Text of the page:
Jet-Lease Billionaire Udvar-Hazy Takes On AIG Hand That Fed Him
Airplane-leasing billionaire Steven Udvar-Hazy hates to wait. When the chairman and chief executive officer ofAir Lease Corp. (AL) is ready to take off in his Gulfstream IV jet from Los Angeles’s Van Nuys Airport one August morning, he drives straight up to the plane in his black Volks- wagen Jetta, bounds up the stairway, throws off his suit jacket and hops into the pilot seat.
With barely a pause for his co-pilot to go over the pre- takeoff checklist, the Hungarian-born executive pushes onto the taxiway to start the 41-minute hop to St. George, Utah, where he will attend a board meeting at airline SkyWest Inc. (SKYW)
When air-traffic-control delays make him wait for takeoff, he complains about the fuel he’s burning at a rate of 180 gallons (680 liters) an hour, costing up to $16 per minute.
Udvar-Hazy, 66, has always been a man in a hurry. He pioneered the aircraft leasing industry out of college in the 1970s and then built his company, International Lease Finance Corp., into the world’s largest leasing firm.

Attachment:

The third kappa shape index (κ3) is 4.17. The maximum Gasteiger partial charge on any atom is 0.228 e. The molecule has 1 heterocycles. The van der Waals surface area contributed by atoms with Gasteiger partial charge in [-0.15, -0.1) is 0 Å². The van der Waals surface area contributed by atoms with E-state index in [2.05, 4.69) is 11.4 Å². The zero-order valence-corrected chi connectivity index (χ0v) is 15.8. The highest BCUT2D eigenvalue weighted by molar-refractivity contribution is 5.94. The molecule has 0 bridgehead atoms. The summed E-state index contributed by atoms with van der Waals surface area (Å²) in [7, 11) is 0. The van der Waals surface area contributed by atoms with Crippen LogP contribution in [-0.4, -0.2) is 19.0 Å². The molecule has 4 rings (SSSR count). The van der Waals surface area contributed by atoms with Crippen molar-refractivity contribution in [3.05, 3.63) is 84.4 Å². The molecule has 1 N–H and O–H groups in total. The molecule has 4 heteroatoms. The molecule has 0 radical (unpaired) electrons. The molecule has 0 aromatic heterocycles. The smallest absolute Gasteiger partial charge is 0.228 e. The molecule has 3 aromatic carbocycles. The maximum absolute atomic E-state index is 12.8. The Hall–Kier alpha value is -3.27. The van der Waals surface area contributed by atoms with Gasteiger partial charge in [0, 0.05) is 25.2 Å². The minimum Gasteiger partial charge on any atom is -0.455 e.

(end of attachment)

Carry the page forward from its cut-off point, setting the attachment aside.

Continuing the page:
Insurance giant American International Group Inc. (AIG) made Udvar-Hazy very rich when it bought ILFC from him and his co- founders for $1.3 billion in 1990. AIG then kept him as CEO. He’s well-known for irreverent stunts, such as pushing the fully clothed CEO of Airbus SAS into a pool.
Ever impatient, Udvar-Hazy retired from AIG in 2010 to start Air Lease, after the insurance company was rescued from failure by the federal government. In April, AIG sued Air Lease for poaching employees, some of whom, it claims, left AIG with confidential client information.
Jets Worth $5.9 Billion
“ALC was able to effectively steal a business,” the complaint says. Udvar-Hazy denies the allegations.
By 2011, Udvar-Hazy had built up sales (AL) to $336.7 million, with net income of $53.2 million. Air Lease owned a fleet of 137 commercial jets and other aircraft valued at $5.9 billion as of June 30, spread across 65 airlines in 37 countries. Udvar-Hazy kicked off the big Farnborough International Airshow outside London in July with a $7.2 billion order for 75 Boeing Co. (BA)737 Maxes.
“He’s on fire — just as much as when he started 40 years ago,” says Jerry Atkin, CEO of SkyWest, as he chauffeurs Udvar- Hazy in his BMW from the St. George airport to SkyWest’s headquarters.
Udvar-Hazy owes the success of his second act both to his formidable reputation and to the airline industry’s rapid growth in emerging markets. While he leases planes to big Western carriers such as Air France-KLM Group (AF), United Continental Holdings Inc. (UAL) andSouthwest Airlines Co. (LUV), much of his business is with developing nations.